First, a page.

On September 11, 2001, just two days after I had begun a new position as a preschool teacher at my school in Boro Park, Brooklyn, the horrendous terrorist attacks unfurled themselves at several locations throughout the country. As I taught my students in a school building that was only several miles away and within clear view of the World Trade Center, I looked out of my window to see an unbelievable sight: buildings engulfed in mushroom clouds of black unforgiving smoke. Little did I know that within the hour, those buildings and the 2,871 people inside them would be no more. Upon leaving my school that afternoon, I found a piece of paper on the ground that gave me a small sense of hope amid a world of sudden desperation and despair. That paper inspired me to write the following story that was later published in a Queens College newspaper.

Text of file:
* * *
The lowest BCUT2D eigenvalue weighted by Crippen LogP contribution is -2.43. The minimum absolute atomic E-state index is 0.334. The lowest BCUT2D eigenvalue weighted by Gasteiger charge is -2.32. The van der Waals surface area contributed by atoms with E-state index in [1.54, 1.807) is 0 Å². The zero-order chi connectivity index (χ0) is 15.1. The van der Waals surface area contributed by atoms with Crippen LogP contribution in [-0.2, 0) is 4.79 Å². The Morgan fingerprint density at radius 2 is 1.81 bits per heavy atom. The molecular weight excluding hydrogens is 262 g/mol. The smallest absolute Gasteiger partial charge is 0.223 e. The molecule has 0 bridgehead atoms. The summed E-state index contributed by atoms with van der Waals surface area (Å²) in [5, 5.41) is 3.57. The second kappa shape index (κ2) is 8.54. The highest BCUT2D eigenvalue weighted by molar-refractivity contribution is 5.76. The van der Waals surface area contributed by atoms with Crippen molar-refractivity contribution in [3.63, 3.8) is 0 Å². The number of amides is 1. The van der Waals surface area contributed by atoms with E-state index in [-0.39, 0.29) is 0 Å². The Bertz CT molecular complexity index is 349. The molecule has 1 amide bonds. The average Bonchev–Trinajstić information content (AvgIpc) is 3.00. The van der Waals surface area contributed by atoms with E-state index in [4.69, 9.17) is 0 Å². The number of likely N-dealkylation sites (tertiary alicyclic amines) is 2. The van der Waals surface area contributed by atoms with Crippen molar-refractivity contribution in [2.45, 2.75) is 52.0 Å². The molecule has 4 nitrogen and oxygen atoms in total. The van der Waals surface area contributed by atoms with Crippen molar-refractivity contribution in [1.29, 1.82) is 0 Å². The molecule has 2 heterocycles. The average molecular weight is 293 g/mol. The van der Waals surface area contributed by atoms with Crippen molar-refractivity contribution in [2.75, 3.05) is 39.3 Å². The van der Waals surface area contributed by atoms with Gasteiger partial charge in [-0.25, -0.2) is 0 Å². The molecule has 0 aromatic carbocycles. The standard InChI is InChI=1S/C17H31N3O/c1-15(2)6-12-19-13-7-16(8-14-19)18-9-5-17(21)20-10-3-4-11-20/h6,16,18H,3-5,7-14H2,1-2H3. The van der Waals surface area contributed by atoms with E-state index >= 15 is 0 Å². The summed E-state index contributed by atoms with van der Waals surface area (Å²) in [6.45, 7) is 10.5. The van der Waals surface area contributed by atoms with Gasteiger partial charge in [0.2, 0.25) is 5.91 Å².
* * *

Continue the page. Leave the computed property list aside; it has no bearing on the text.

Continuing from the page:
UPDATE: Right before I was about to publish this blog 16 years after I wrote the above news article, I googled “Richard Rose” and “Aon” to find out whatever happened to him. According to my google search, he is alive and well and still working for that company.